The US National Center for Research in Policy and Practice has released a study examining how school and district leaders use research to inform their decisions.
Respondents were advised that the term research should be considered as action taken to answer a specific question (for example, how standardised test results in primary school relate to GCSE results) as opposed to solely looking at data (for example, to determine which students need extra help in a subject).
The survey was distributed to a nationally-representative sample of 14,276 leaders involved in making decisions about teaching in elementary or middle schools, where there is the most research available on effective programmes and great variety in teaching materials.
Instrumental research, used to guide a specific decision, was most often used in activities regarding the use of professional development programmes and directing resources to programmes. 70-88% of respondents said they use this type of research either frequently or all the time.
Conceptual uses of research, used to solve problems in schools and districts, were also widely reported, mostly when leaders needed clarification of an issue (61% frequently or all the time), or needed information to guide reform efforts.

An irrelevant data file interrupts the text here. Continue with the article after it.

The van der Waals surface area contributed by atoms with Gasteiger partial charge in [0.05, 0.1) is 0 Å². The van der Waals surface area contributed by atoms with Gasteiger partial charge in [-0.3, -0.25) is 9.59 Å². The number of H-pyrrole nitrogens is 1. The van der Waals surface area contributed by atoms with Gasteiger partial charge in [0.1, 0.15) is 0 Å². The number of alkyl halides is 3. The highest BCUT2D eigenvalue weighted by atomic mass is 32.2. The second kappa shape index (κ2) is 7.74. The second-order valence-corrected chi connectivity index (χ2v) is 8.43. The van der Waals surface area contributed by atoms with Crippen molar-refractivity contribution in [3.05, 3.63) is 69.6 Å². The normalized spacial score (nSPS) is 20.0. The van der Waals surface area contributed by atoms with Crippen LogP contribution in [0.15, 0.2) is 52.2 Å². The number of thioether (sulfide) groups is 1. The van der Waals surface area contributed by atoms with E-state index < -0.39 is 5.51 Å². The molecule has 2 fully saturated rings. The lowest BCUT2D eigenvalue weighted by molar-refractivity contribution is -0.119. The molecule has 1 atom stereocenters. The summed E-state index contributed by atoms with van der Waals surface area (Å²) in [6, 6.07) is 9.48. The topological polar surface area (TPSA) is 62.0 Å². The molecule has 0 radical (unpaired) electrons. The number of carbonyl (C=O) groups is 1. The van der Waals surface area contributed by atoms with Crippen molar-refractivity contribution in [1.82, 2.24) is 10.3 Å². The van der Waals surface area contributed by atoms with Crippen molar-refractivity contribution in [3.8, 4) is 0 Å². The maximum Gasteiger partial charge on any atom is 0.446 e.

Symbolic research, used for political purposes, was used most often to convince other people to join their point of view (68% frequently or all the time) or to rally support for a programme (67% frequently or all the time).
Respondents identified the most useful types of research resources as books, research and policy reports, and journal articles that were peer reviewed. When leaders were questioned about the relevancy, value, and credibility of research in education, they stated they felt research was relevant to practice, useful to the field, and valuable to educators, but its usefulness decreased with the time lag between the research itself and its publication.
Leaders’ ability to interpret research results varied. Although most understood how to interpret effect sizes and the reason for purposeful sampling in qualitative research, few could draw accurate conclusions from a case study, and more than half could not name any advantages of random assignment.
Source:Findings from a National Study on Research Use Among School and District Leaders (2016), National Center for Research in Policy and Practice